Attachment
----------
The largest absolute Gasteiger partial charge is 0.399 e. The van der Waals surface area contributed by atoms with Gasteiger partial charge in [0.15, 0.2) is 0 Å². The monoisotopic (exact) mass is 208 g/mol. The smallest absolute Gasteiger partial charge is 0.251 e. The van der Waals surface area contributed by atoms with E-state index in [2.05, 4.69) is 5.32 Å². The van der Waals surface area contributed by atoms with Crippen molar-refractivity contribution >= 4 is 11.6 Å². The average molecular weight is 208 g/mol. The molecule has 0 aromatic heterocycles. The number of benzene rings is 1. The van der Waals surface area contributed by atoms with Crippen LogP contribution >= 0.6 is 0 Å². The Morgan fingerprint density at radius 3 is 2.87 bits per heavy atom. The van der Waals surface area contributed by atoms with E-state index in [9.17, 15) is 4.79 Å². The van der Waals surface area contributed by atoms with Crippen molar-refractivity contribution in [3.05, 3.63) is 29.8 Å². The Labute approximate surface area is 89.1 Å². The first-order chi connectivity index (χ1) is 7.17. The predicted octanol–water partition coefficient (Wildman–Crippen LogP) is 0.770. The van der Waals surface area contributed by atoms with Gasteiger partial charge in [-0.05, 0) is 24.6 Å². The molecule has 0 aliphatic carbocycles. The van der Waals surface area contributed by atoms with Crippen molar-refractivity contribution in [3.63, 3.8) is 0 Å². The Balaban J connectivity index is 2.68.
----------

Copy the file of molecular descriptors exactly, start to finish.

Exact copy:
The largest absolute Gasteiger partial charge is 0.399 e. The van der Waals surface area contributed by atoms with Gasteiger partial charge in [0.15, 0.2) is 0 Å². The monoisotopic (exact) mass is 208 g/mol. The smallest absolute Gasteiger partial charge is 0.251 e. The van der Waals surface area contributed by atoms with E-state index in [2.05, 4.69) is 5.32 Å². The van der Waals surface area contributed by atoms with Crippen molar-refractivity contribution >= 4 is 11.6 Å². The average molecular weight is 208 g/mol. The molecule has 0 aromatic heterocycles. The number of benzene rings is 1. The van der Waals surface area contributed by atoms with Crippen LogP contribution >= 0.6 is 0 Å². The Morgan fingerprint density at radius 3 is 2.87 bits per heavy atom. The van der Waals surface area contributed by atoms with E-state index in [9.17, 15) is 4.79 Å². The van der Waals surface area contributed by atoms with Crippen molar-refractivity contribution in [3.05, 3.63) is 29.8 Å². The Labute approximate surface area is 89.1 Å². The first-order chi connectivity index (χ1) is 7.17. The predicted octanol–water partition coefficient (Wildman–Crippen LogP) is 0.770. The van der Waals surface area contributed by atoms with Gasteiger partial charge in [-0.05, 0) is 24.6 Å². The molecule has 0 aliphatic carbocycles. The van der Waals surface area contributed by atoms with Crippen molar-refractivity contribution in [3.63, 3.8) is 0 Å². The Balaban J connectivity index is 2.68.